16 Sep 2014 Press release Chemicals & waste

Large Scale Clean-Up of Oil Pollution in Ogoniland Discussed in Abuja

Nairobi, 16 September 2014 - The Federal Government of Nigeria is setting in motion new efforts to address long-term oil pollution in Ogoniland, Nigeria. The move by Nigeria's Minister of Petroleum Resources, Mrs. Diezani Alison-Madueke, to convene a multi-stakeholder workshop on the implementation of the UN Environment Programme's 2011 assessment of Ogoniland marks an important step towards the large-scale clean-up of the region.

 

The workshop in Abuja today will discuss the measures needed to implement the recommendations outlined in the 2011 UNEP report entitled, "Environmental Assessment of Ogoniland". Participants from civil society, Ogoni communities, government, academia and the oil industry will attend the workshop. The day-long meeting will be held under the leadership of the Federal Government of Nigeria, with Mr. Erik Solheim, chairman of the OECD Development Assistance Committee, chairing the sessions.

Mr. Solheim has, since early 2013, served as a UNEP Special Envoy for Ogoniland, conducting and coordinating high-level political talks related to the planned environmental clean-up in Ogoniland.

Since the release of the Assessment in 2011, UNEP has expressed its readiness to support restoration efforts and commends the latest efforts by the Federal Government to put the necessary procedures in place for a large-scale clean-up and restoration of the region.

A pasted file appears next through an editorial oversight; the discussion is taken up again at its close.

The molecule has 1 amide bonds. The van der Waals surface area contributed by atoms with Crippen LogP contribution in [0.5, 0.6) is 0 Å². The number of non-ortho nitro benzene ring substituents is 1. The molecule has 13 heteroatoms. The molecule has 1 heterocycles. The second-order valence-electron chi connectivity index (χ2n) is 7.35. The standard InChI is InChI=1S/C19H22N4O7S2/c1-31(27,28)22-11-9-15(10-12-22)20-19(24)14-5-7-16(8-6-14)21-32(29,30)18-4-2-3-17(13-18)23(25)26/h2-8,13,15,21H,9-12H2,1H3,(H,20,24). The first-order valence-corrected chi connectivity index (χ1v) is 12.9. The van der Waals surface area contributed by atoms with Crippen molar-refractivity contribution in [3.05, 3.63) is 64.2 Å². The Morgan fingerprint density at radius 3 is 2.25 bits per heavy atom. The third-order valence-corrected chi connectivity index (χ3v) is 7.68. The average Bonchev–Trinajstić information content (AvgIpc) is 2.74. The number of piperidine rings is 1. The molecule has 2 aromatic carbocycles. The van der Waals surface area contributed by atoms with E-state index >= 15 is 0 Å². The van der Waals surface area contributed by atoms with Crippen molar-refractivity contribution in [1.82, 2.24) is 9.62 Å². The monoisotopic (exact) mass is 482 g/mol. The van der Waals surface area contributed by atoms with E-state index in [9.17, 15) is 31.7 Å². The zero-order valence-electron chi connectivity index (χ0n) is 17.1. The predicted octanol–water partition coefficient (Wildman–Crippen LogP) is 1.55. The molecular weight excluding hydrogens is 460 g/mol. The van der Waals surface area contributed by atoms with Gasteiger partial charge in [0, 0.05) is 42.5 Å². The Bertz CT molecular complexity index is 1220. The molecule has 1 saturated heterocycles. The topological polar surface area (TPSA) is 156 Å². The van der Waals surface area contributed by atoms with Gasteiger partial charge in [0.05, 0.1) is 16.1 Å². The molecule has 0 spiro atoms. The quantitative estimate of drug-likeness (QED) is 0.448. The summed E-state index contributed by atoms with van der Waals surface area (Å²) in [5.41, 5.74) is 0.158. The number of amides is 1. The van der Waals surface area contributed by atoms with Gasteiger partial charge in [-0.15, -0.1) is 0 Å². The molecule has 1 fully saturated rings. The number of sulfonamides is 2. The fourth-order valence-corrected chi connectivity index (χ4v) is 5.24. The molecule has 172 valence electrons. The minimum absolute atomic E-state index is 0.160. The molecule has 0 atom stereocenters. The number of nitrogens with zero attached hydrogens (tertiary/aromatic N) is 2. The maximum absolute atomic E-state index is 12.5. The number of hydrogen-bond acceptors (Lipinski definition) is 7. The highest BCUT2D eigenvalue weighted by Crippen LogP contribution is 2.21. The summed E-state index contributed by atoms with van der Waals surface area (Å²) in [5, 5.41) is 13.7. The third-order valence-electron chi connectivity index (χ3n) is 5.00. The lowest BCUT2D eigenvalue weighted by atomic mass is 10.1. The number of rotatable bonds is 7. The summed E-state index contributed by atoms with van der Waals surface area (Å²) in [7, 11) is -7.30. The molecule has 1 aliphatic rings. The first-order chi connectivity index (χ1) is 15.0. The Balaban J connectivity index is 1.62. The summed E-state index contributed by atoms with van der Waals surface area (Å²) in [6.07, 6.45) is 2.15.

The UNEP report, conducted at the request of the Federal Government of Nigeria, was a detailed scientific assessment of environmental contamination in Ogoniland from over 50 years of oil operations in the region. The results from soil, ground water, remote sensing and public health studies showed that pollution was extensive, with widespread contamination of drinking water, land, creeks and vital ecosystems.

UNEP welcomes this positive development in Ogoniland after years of pollution. Environmental restoration will require coordinated action from oil companies, community and the government. UNEP remains ready and available to support stakeholders in making Ogoniland a cleaner and safer place for all.

Notes to Editors:

The Environmental Assessment of Ogoniland report is available online at: www.unep.org/nigeria

The 2011 report outlined immediate remedial actions needed as well as a series of recommendations for a large-scale clean-up of the region. Analysis indicated that while contaminated areas could be cleaned up within 5 years, catalyzing a sustainable recovery of Ogoniland could take 25 to 30 years.